I have been looking forward to blogging about the book of Judges after Pastor JD preached on the book this summer at the church I attend in the Triangle (Summit Church). The series was called “Broken Saviors” and it was a joy to listen to and study. So of course there are some things that I would not have known while reading this book, but luckily I have my notes from the sermons and they provide great insight! I will be using a combination of my sermon notes along with my notes I have taken while reading through the book as I was reading (which is what I normally blog off of).
The book of Judges shows the history of the Israelites following the death of Joshua and the constant ups and downs of the Israelites as they went back in forth on their faith in God and they experienced their greatest times of strength but also their greatest times of weakness. The first chapter tells of God handing the Canaanites into the hands of the Israelites as God had promised. All of the tribes had united to fight the Canaanites and the other various groups of people that were within the Promised Land from God and they were successful. The Israelites however did do something that they were not suppose to do which was allow the Canaanites to still live within the territories because they were being kept as slaves – God had told them specifically to kick them out completely. This is the beginning of the Israelites not following God completely. As a result of their failure to follow God completely, the Canaanites rose up once again against the Israelites. If they had gotten rid of the Canaanites completely, this would not have happened.
God tells the people that as a result of their disobedience: “’I will not drive them out before you, but they shall become thorns in your sides, and their gods shall be a snare to you,’” Judges 2:3. A thorn in a person’s side means that it would be an annoyance or a pest that will not go away. The thorn might not be hurting or annoying you for a certain period of time but eventually it will start to again. (In the New Testament, Paul tells of a thorn in his side that God wanted him to continuously fight in order to show faith in Him.) So what do the Israelites do? They sacrificed to the LORD in verse 5 and by verse 11 and the death of Joshua happening in between, they were already worshiping Baals. The result of their unfaithfulness to God and their faithfulness to the false gods was of course for the Israelites to be plundered and torn apart by other groups within the Promised Land. While the people were being unfaithful to God, God was always in the process of raising up a savior and these saviors usually had their own brokenness or weakness to themselves (this is why the series at church was labeled “Broken Saviors”). The cycle of what happens throughout the entire book is as follows: “Whenever the LORD raised up judges for them, the LORD was with the judge. For the LORD was moved to pity by their groaning because of those who afflicted and oppressed them. But whenever the judge died, they turned back and were more corrupt than their fathers, going after other gods, serving them, and bowing down to them. They did not drop any of their practices or their stubborn ways. So the anger of the LORD was kindled against Israel…” Judges 2:18-20.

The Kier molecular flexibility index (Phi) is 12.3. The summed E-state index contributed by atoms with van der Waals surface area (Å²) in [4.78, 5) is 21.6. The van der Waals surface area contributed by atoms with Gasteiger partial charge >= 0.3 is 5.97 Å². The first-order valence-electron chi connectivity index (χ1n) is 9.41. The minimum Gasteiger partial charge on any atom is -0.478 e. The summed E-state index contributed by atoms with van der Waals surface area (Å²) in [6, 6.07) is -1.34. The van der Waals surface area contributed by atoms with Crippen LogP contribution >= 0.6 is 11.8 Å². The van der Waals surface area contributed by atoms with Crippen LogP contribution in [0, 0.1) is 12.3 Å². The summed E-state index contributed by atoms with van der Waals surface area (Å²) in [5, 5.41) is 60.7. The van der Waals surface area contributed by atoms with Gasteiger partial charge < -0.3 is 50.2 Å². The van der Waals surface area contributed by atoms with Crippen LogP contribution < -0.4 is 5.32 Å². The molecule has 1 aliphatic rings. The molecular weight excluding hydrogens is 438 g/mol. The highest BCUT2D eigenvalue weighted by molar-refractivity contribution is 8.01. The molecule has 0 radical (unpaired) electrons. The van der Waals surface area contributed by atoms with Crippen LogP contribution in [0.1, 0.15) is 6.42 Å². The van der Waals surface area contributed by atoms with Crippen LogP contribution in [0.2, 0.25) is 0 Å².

God would then bring war to Israel as a test for the people, to see if they would turn to Him or to the false gods. God wanted them to show their faith for Him and this did not necessarily happen. Eventually God allowed the king of Mesopotamia to take over Israel and of course he rose up a savior named Othniel to save them, and as soon as he died they returned to their unrighteous ways. God then of course raised up a new savior and an unexpected, broken savior at that. He brought Ehud up as the judge to save them. Ehud was labeled as the left handed judge which at this time meant that he was disabled in some sense – like he probably couldn’t even use his right arm or hand. At the time Moab was ruling over the Israelites and their king was an extremely fat king named Eglon. Ehud was able to use his wit to kill the king by pretty much making Eglon’s officials believing he was in the bathroom when he really was being stabbed and then killed by Ehud. Eventually the Moabites went against Ehud with 10,000 men and they were all killed and defeated because God was protecting Ehud. Under Ehud, Israel “rested” for 80 years without turning away from God, but as always when Ehud the judge died, the people turned away from God once again. The next judge consisted of one verse and his name was Shamgar and he saved the people from the Philistines after they had turned away from God after Ehud’s death.
What does the judge Ehud show about God? He puts His strength in the weak and those that are willing to rely on their faith to protect them! God protects the weak always and He works through the weak to make them strong!